In  the bracketed elements are a coordination of clauses functioning within the large content clause beginning with "that". No comma is ...
Rather than "independent clause" I'd describe these as two coordinated clauses:
you have a good time with her
everything is going according to your plans
They are equal to each other and joined with the coordinating conjuction "and".
A comma is correct, but I'd consider it optional, as both expressions are subordinate to the "I ...
"What country you are from?" is not a complete question-sentence. It refers to the answer of the question. You can put it in other sentences, including question-sentences:
"I don't know what country you are from."
"Please tell me what country you are from."
"Does he know what country ...
The OED, s.v, for (prep., conj.), sense 19, says
a. In the character of, in the light of, as equivalent to; esp. to
introduce the complement after verbs of incomplete predication, e.g.
to have, hold, etc. (see those verbs), where as or as being may
generally be substituted. ...
b. So with an adjective, as in to take for granted, to leave for dead, etc. for ...
If a person does something nice for you, you have to say thank you. [in general, a simple present is used]
If a person did something nice for you [specific act at a specific moment in the past], you have to say thank you.
[a specific act in the past even if the date or time is not given]
If a person has done something nice for you [in the ...
I think either one is correct, at least in the US. The former is more common, and therefore sounds more natural.
Oddly enough, some different forms sound more natural the other way: "A thousand dollars was spent", but "Hundreds of dollars were spent" both sound natural to me.
When talking about an amount of money, a singular verb is required, but when referring to the dollars themselves, a plural verb is required.
Five dollars is a lot of money.
Dollars are often used instead of
rubles in Russia.
Subject verb agreement
You would have to add in extra elements to make it flow naturally.
I stroll in the park and see the small kids playing games and I listen to the birds chirping very melodiously.
It does seem a bit contrived though and I would probably split it into two sentences.
I stroll in the park and see the small kids playing games. While I am in the park I also ...
The meaning of "fly" here is this one:
American Heritage Dictionary "fly'
intransitive verb: c. To flee; escape.
The meaning of "before" here is simply "in front of", that is they were confronted by their enemy, who were pursuing them.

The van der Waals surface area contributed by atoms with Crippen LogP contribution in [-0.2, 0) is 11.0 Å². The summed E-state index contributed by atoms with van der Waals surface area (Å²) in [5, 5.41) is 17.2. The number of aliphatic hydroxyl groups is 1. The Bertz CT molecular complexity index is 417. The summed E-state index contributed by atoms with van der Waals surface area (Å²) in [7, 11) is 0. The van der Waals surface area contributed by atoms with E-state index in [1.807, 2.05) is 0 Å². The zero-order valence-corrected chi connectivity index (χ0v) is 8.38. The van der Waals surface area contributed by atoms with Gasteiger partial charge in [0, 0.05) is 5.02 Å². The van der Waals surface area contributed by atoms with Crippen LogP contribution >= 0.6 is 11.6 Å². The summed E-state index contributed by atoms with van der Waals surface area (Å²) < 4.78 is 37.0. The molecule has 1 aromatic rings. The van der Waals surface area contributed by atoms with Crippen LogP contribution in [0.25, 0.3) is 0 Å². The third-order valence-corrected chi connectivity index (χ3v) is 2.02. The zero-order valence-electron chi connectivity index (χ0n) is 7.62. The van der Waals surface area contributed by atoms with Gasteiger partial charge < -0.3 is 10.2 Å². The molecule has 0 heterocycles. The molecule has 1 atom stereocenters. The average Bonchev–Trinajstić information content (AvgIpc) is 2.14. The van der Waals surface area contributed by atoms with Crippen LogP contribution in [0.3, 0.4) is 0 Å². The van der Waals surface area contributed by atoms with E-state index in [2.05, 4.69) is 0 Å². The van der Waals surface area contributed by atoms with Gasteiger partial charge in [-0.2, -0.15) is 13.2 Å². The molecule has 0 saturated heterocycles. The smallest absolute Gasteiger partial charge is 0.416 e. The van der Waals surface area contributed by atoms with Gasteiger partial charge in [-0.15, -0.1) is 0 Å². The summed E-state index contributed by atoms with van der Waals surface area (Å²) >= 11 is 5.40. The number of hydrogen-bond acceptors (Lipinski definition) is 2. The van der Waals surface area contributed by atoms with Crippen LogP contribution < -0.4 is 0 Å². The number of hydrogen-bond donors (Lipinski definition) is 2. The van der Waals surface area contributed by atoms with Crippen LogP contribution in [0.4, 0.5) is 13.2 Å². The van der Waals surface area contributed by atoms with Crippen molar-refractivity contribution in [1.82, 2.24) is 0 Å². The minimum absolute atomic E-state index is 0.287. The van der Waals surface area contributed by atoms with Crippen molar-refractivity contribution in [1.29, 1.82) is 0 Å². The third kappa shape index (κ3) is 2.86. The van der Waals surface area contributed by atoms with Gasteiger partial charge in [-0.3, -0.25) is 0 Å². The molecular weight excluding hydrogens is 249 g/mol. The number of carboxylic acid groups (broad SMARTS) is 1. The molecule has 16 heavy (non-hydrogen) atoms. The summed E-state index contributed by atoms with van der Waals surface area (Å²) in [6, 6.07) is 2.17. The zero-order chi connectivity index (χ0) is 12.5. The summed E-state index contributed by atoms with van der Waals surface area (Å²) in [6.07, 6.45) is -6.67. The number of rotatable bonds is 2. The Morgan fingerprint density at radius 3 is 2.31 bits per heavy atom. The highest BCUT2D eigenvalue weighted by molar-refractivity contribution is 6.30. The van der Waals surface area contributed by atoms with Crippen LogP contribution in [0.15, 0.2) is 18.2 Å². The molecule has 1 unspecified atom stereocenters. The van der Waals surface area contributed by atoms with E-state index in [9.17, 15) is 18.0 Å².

So, the phrase "the enemy before whom they would be flying" means "the ...
The sentence is correct, and natural, as it is now.
You could also use "The procedure for receiving a passport was simplified; for example, the 5 years' residence requirement was lifted." (or was eliminated).
I prefer a semicolon to a colon between the two independent clauses, since it's the standard way of relating two complete sentences. I think ...
Why isn't the definite article used in these cases although the context is specific?
"The is sometimes used with uncountable nouns in the same way it is used with plural countable nouns, that is, to refer to a specific object, group, or idea." (owl.perdue.edu)
You can speak about "social justice", as a general and universal concept, as ...
"When I was at the Academy" is an adverbial clause. When we put adverbial clauses at the start of a sentence, we normally put a comma between the adverbial clause and the main sentence. The longer or more complex the adverbial clause, the more important the comma.
You can use a comma after a leading single word adverb, but it is definitely not ...
When will is used in an if-clause, it is restricted to its Deontic sense, which means 'be willing to'.
So common politeness formulas with if, like
If you will forgive us, ...,
If you would allow us to ...,
If you will give me a moment ...,
If you are willing to forgive us, ...
etc. That makes more sense in expressing politeness; asking for ...
... which in turn causes sea levels to rise, flooding many coastal
regions [leading to loss of property and life.]
The function of the bracketed non-finite clause is that of adjunct in clause structure, where it indicates a resultant situation.
Note that it could be replaced with the less likely reason adjunct:
"... which in turn causes sea levels to ...
It is a participle phrase, used descriptively or adverbially. Participles are formed from verbs in the "-ing" (present participle) or "-ed" (past participle, which is sometimes irregular). Present participles are "active" so it means that "rising sea levels lead to loss of property and life".